“But when she is told to do it because she is a woman, many people, including many woman find it little more than mildly distasteful.”

    I wonder if that’s actually true. I would think that most people would find it more than mildly distasteful.

    Also, when Rosa Parks sat in the back of the bus, many people thought that was the way things should be. It’s not as if public response at the time it happened was different that public response to this situation.

    Also, I wonder if some of the indifference is that a) this story isn’t being widely reported and b) it affects a very small group of people. Doesn’t make it right, but that might explain the response.

  38. 38
    Ms. Daisy Cutter, General Manager for the Cleveland Steamers

    Godless Heathen: It’s true that Rosa Parks endured a lot of criticism for refusing to sit at the back of the bus. It’s also true that the United States remains virulently racist.

    That said, there is less tolerance for up-front racist expression in public spaces. Mostly you will see dogwhistles and other forms with “plausible deniability.” Up-front racism still exists and is expressed, but it is considered less acceptable overall now than it was 50 or 60 years ago. I don’t think up-front misogyny has reached that stage.

  39. 39
    callistacat

    Ya know, re: #3 troll…

    When I was a christian I never, I mean NEVER heard fellow christian men joke about raping other christian women they found annoying, and if they complain about it they can suck their c***s the way some atheist men are saying the Skepchicks should be raped, etc. Or that they should be kicked in their cunts. Likewise for mormons.

    Just sayin.

  40. 40
    Ms. Daisy Cutter, General Manager for the Cleveland Steamers

    Callistacat, I’ve heard xtian men say similarly vile things. I’ve also heard xtian men say things with similar underlying meaning but a “nice” façade.

    Also, I forgot to address Kimz’s use of the slang word “wifebeaters,” meaning undershirts. Such a delightful term, with its implication that domestic violence is largely the terrain of poor and working-class men.

  41. 41
    Marie-Thérèse O'Loughlin

    I was perusing the website on the subject and discovered that there is controversy surrounding the use of the term “ultra-Orthodox”. See opening line quoted by OB. Some regard this term to be misleading. For example: Canada’s Centre for Faith and Media, while stating that the term “sometimes… cannot be avoided”, advises journalists to try to avoid the term ultra-Orthodox to describe very observant Jews, partly because ultra implies extremism. The Jewish Telegraphic Agency also stopped using the term in the 1990s, substituting “fervently Orthodox” or “Haredi” or both. Then-editor Lisa Hostein stated “‘ultra-Orthodox’ was seen as a derogatory term that suggested extremism”. A New Jersey based newspaper, The Star-Ledger, reportedly dropped the term ultra-orthodox in 2009.

  42. 42
    Marie-Thérèse O'Loughlin

    They believe their faith separates them from the general population and that their style of dress should reflect this distinction. It’s also an expression of their commitment to tradition, as their dress today was typical for Ukrainian Jews 250 years ago. It must be very difficult, on one hand, being such an integral part of the hubbub of American business city life, while on the other hand, wanting to remain separate from the cultural practices and traditions of the very people who create the hustle, and the bustle, and more importantly the business to keep them going financially. If they don’t want to be a part of the people why ever do they set themselves up right in front of their noses? As with other cultic religions, who don’t want to integrate, should they not perhaps live on the periphery in the hinterland, where they don’t have to rub up with bare arms, or bare whatever else that obviously bother them so much.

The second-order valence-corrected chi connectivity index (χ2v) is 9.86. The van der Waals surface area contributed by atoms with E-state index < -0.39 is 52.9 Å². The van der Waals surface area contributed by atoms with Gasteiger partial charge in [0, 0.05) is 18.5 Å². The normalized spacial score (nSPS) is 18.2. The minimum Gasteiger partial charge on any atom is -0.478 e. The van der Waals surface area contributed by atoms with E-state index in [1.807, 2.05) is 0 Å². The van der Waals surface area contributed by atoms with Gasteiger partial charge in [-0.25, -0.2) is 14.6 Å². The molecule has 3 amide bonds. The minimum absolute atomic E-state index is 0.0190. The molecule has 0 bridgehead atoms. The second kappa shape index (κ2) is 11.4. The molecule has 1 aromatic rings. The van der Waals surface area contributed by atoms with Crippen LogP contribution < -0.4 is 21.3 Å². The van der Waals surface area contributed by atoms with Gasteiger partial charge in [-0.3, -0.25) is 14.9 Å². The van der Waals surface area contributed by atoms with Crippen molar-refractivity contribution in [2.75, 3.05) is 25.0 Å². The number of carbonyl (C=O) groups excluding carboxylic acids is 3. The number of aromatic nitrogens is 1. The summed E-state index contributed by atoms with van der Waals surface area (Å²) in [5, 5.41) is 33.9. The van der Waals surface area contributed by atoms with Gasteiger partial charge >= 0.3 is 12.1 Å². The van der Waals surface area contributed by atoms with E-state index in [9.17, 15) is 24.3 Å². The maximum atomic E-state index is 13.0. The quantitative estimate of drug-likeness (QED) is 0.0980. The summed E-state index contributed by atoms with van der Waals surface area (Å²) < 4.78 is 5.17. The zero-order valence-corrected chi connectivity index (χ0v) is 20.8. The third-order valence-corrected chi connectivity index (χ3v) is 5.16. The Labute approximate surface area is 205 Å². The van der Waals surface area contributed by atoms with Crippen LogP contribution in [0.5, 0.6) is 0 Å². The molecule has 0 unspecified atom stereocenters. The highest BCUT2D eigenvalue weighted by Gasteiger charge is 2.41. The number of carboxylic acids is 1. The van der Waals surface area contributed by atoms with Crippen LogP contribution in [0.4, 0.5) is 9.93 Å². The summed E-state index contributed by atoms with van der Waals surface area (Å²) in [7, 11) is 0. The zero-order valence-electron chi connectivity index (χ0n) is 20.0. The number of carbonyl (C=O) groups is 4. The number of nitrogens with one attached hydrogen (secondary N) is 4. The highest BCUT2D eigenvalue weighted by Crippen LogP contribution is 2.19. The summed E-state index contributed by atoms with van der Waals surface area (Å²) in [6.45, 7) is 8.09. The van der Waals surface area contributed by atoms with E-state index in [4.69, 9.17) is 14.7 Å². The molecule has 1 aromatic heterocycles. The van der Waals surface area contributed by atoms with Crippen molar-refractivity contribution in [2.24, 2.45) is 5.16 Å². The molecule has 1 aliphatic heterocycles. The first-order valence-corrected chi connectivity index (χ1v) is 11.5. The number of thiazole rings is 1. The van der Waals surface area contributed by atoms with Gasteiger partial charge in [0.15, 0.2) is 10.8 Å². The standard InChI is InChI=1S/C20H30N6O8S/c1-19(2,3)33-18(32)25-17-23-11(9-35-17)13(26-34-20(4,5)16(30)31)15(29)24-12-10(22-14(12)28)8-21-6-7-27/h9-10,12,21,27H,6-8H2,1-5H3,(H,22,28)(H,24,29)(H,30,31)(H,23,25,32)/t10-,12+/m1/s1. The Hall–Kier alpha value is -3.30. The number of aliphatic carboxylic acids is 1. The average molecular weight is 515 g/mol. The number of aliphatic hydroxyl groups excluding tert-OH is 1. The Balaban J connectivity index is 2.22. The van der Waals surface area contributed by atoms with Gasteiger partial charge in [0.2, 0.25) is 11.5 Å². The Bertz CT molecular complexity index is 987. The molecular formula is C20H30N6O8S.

43. 43
    Godless Heathen

    Thanks, Ms. Daisy Cutter.

    It often seems to me that when people (who I assume are white) compare racism to sexism, they are implying that racism isn’t as prevalent as sexism. Which I don’t think is true, I just think racism has become more subtle (as you said).

    Although, in some ways sexism has become more subtle: (most) people don’t out and out state that they won’t hire a woman, for example.

  44. 44
    Godless Heathen

    Then-editor Lisa Hostein stated “‘ultra-Orthodox’ was seen as a derogatory term that suggested extremism”.

    If it quacks like a duck….

  45. 45
    Bernard Hurley

    Godless Heathen, racism may or may not be more prevalent as sexism. I’m not sure how one would tell. However across the pond in the UK they have different levels of social acceptability.

    I well remember the discussions in the UK media when the first Race Discrimination Act was being debated The letter pages of even the broadsheets such as the Times, the Guardian and the Telegraph were full of missives from white men who apparently had a black best friend who agreed with them that this would be just the start of a slippery slope which would end, horror of horrors, with women demanding a Sex Discrimination Act. I once helped organise a talk given by Mark Bonham Carter, who was considered to be a leading reformer, on this very subject. (By coincidence it was the same day as Enoch Powell’s “rivers of blood” speech.) In answer to a question about a slippery slope he had some elaborate answer, which I can’t for the life of me remember but must have been rehearsed, as to why this was nothing to worry about. After the meeting I told him that this was one slippery slope I hope we would slide down, but he just put it down to my youthful idealism and told me I would grow out of it.

    Even now there is far more sting to being called a racist than to being called a sexist. Down in my local pub, where it will surprise you to know I have a reputation of liking to argue about anything with anyone, the former accusation feels worse than the latter. Now I know this is irrational but this is actually how it does feel. Now I can’t just stop feeling in certain ways but I can try to look at my feelings rationally. When I look at things like this I have to say that if a woman in the USA were compelled to sit a the back of a bus it would be equally wrong if it were because she wass black or because she was a women. However if it were because she was black it would cause an tsunami in the world’s medial; if it were because she was a woman it causes hardly a ripple.